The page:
Energy metabolism heterogeneity is a hallmark in ovarian cancer; namely, the Warburg and reverse Warburg effects coexist in ovarian cancer. Exploration of energy metabolism heterogeneity benefits the discovery of the effective biomarkers for ovarian cancers. The integrative analysis of transcriptomics (20,115 genes in 419 ovarian cancer samples), proteomics (205 differentially expressed proteins), and mitochondrial proteomics (1198 mitochondrial differentially expressed proteins) revealed (i) the upregulations of rate-limiting enzymes PKM2 in glycolysis, IDH2 in Krebs cycle, and UQCRH in oxidative phosphorylation (OXPHOS) pathways, (ii) the upregulation of PDHB that converts pyruvate from glycolysis into acetyl-CoA in Krebs cycle, and (iii) that miRNA (hsa-miR-186-5p) and RNA-binding protein (EIF4AIII) had target sites in those key proteins in energy metabolism pathways. Furthermore, lncRNA SNHG3 interacted with miRNA (hsa-miR-186-5p) and RNA-binding protein (EIF4AIII). Those results were confirmed in the ovarian cancer cell model and tissues. It clearly concluded that lncRNA SNHG3 regulates energy metabolism through miRNA (hsa-miR-186-5p) and RNA-binding protein (EIF4AIII) to regulate the key proteins in the energy metabolism pathways. SNHG3 inhibitor might interfere with the energy metabolism to treat ovarian cancers. These findings provide more accurate understanding of molecular mechanisms of ovarian cancers and discovery of effective energy-metabolism-heterogeneity therapeutic drug for ovarian cancers.
Part of the book: Molecular Medicine
The invasive characteristic of nonfunctional pituitary adenoma (NFPA) is an important clinical problem without a clear molecular mechanism, which severely challenges its treatment strategy. Clarification of the proteomic alterations between invasive and non-invasive NFPAs is the key step for in-depth understanding of its mechanisms and discovering reliably invasive biomarkers. Two-dimensional gel electrophoresis (2DGE)-based comparative proteomics was carried out between four invasive and four non-invasive NFPAs. A total of 64 upregulated protein-spots and 39 downregulated protein-spots were identified among 24 (invasive n = 12; non-invasive n = 12) 2DGE maps (ca. 1200 spots/gel). Mass spectrometry identified 30 upregulated proteins and 27 downregulated proteins between invasive and non-invasive NFPAs. Those 57 differentially expressed proteins are involved in multiple biological functions, including oxidative stress, mitochondrial dysfunction, MAPK signaling alteration, proteolysis abnormality, CDK-C signaling, amyloid processing, and TR/RXR activation. These findings provide important clues to insights into molecular mechanisms of invasive NFPAs and to discovery of effective biomarkers for effective treatment of invasive NFPA patients.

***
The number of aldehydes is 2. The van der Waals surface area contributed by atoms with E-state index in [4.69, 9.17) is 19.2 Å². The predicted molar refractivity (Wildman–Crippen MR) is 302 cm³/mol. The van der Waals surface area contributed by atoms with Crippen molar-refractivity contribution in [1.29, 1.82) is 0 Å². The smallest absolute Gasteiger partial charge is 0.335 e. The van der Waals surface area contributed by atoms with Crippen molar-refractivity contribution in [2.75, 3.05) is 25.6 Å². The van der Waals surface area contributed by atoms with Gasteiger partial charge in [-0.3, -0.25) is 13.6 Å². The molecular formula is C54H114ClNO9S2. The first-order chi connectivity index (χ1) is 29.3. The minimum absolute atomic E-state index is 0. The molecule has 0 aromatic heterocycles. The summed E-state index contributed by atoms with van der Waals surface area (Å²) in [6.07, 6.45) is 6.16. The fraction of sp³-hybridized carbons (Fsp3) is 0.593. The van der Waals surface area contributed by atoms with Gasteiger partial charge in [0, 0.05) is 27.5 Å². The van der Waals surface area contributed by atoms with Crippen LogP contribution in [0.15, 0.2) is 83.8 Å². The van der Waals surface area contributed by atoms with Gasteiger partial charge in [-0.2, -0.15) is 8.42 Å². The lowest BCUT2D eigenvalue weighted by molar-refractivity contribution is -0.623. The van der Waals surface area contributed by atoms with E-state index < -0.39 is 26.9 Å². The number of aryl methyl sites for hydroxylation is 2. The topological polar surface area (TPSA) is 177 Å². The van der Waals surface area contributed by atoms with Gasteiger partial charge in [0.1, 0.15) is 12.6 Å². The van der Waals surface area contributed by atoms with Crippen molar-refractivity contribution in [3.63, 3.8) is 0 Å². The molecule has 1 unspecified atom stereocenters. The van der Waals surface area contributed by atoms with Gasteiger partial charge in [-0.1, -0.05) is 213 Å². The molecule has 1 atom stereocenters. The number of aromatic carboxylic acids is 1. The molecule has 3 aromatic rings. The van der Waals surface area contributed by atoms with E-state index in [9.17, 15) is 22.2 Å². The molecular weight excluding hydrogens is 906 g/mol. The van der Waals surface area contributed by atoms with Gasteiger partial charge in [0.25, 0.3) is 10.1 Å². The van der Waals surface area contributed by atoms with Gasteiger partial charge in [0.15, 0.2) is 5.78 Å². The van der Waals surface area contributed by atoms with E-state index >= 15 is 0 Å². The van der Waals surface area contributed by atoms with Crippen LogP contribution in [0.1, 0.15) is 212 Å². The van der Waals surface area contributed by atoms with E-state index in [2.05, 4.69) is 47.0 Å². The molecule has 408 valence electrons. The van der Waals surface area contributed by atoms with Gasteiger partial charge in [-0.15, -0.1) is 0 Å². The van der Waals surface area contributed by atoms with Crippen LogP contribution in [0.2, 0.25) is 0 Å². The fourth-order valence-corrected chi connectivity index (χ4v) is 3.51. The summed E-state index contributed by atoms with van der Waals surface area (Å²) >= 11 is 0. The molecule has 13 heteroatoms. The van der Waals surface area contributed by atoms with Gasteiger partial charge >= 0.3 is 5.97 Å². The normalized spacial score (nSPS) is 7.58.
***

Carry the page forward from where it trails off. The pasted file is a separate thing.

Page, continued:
Part of the book: Proteomics Technologies and Applications